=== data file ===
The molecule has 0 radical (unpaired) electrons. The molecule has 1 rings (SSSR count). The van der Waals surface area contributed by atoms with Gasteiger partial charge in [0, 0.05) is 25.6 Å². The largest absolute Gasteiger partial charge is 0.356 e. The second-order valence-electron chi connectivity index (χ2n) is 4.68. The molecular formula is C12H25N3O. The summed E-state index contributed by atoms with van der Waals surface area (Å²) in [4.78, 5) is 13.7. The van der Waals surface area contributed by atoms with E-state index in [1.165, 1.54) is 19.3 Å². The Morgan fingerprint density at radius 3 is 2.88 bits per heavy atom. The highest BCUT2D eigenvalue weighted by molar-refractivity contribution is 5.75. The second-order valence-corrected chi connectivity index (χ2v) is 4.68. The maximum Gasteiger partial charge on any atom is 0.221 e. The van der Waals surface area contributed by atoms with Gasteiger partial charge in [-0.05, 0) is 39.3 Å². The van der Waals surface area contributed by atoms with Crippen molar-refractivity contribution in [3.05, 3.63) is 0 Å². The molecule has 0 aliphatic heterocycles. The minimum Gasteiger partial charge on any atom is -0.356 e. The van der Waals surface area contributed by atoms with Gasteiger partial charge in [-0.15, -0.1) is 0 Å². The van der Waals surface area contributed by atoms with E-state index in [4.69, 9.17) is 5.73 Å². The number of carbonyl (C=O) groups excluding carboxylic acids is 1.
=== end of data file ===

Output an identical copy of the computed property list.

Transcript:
The molecule has 0 radical (unpaired) electrons. The molecule has 1 rings (SSSR count). The van der Waals surface area contributed by atoms with Gasteiger partial charge in [0, 0.05) is 25.6 Å². The largest absolute Gasteiger partial charge is 0.356 e. The second-order valence-electron chi connectivity index (χ2n) is 4.68. The molecular formula is C12H25N3O. The summed E-state index contributed by atoms with van der Waals surface area (Å²) in [4.78, 5) is 13.7. The van der Waals surface area contributed by atoms with E-state index in [1.165, 1.54) is 19.3 Å². The Morgan fingerprint density at radius 3 is 2.88 bits per heavy atom. The highest BCUT2D eigenvalue weighted by molar-refractivity contribution is 5.75. The second-order valence-corrected chi connectivity index (χ2v) is 4.68. The maximum Gasteiger partial charge on any atom is 0.221 e. The van der Waals surface area contributed by atoms with Gasteiger partial charge in [-0.05, 0) is 39.3 Å². The van der Waals surface area contributed by atoms with Crippen molar-refractivity contribution in [3.05, 3.63) is 0 Å². The molecule has 0 aliphatic heterocycles. The minimum Gasteiger partial charge on any atom is -0.356 e. The van der Waals surface area contributed by atoms with Gasteiger partial charge in [-0.15, -0.1) is 0 Å². The van der Waals surface area contributed by atoms with E-state index in [4.69, 9.17) is 5.73 Å². The number of carbonyl (C=O) groups excluding carboxylic acids is 1.